Cahuita’s na­tional park reg­u­larly has to re­draw its coastal paths but an el­e­vated wooden walk­way built af­ter parts of the ac­cess road were washed away now al­lows it to stay open even when the sea washes ashore, helping keep lo­cal guides in work.

As ris­ing wa­ters push back the park’s shore­lines and re­duce its trees, the an­i­mals that tempt visi­tors to the area are also com­ing un­der pres­sure, said park guard Mirna Cortes Obando.

“All the coast­line in­side the park has been af­fected – for ex­am­ple, we’ve lost nearly 50 me­tres of beach over the last 10 years,” said Cortes, on the ve­randa of the park’s head­quar­ters, which was sur­rounded by wa­ter dur­ing re­cent storms.

“We’re los­ing much of the trees here, the al­monds, the sea grapes, the co­conuts that the an­i­mals use for food.”

To­gether with the non-profit Tala­manca-Caribbean Bi­o­log­i­cal Cor­ri­dor As­so­ci­a­tion, the park is now plant­ing more trees along the coast to limit ero­sion, while a team mon­i­tors the co­ral reef that helps pro­tect parts of the shore.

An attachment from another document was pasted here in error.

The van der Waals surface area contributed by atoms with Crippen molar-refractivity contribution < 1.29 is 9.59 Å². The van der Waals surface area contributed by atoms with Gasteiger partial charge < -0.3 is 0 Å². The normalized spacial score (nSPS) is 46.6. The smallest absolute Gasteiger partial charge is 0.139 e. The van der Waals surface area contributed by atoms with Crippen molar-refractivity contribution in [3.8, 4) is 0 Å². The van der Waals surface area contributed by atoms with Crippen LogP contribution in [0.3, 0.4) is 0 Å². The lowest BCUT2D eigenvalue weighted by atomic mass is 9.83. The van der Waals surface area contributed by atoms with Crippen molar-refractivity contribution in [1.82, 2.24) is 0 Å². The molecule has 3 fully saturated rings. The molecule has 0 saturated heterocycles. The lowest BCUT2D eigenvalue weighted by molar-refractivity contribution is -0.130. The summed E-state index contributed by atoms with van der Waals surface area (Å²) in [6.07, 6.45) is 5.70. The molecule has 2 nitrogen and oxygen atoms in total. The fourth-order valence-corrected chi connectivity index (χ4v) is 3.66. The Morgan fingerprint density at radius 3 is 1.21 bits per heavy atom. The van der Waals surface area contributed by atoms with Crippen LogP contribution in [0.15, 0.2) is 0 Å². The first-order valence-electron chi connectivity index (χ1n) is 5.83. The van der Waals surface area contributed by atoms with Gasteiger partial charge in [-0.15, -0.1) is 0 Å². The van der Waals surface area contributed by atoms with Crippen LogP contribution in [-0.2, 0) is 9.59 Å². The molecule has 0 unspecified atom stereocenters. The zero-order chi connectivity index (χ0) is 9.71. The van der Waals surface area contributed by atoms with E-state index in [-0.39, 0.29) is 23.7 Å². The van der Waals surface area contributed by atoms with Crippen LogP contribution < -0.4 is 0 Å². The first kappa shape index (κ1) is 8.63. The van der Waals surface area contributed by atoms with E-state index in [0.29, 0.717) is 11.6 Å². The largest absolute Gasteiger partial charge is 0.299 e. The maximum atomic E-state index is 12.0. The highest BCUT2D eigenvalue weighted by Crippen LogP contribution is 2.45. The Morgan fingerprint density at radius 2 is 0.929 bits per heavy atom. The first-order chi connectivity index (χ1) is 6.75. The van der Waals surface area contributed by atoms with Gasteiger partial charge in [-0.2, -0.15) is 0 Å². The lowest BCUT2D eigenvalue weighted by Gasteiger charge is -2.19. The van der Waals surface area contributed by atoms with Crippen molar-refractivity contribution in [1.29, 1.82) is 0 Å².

Branch­ing out

Some of the young trees such as co­conut palms have been wiped out by storms, but they should even­tu­ally cre­ate a bar­rier to pro­tect against ris­ing wa­ters, said Julio Bar­quero El­i­zondo, ma­rine bi­ol­o­gist at the as­so­ci­a­tion.

Ed­u­ca­tional pro­grams are also cru­cial to bet­ter pre­pare for cli­mate change, said Bar­quero in Hone Creek vil­lage, where hun­dreds of saplings grow in the non-profit’s plant nurs­ery.

“We have to have al­ter­na­tives and not just think about the beach and the sea – the guides should also know about for­est tourism and in­dige­nous com­mu­ni­ties, to have a broader of­fer­ing so that cli­mate change won’t be so dam­ag­ing,” he said.

park, Back wildlife in Cahuita’s guide Richard na­tional Hills-Wil­son pointed to the tan­gle of sun-bleached trunks that was once a broad stretch of sand he played on as child.

He is brac­ing for the next storms, as he marks 33 years of work­ing in the area next month.

“The beach is go­ing to go,” he said. “If there’s no beach, then no­body comes.”

A sail­boat trav­els on the sea in Costa Rica.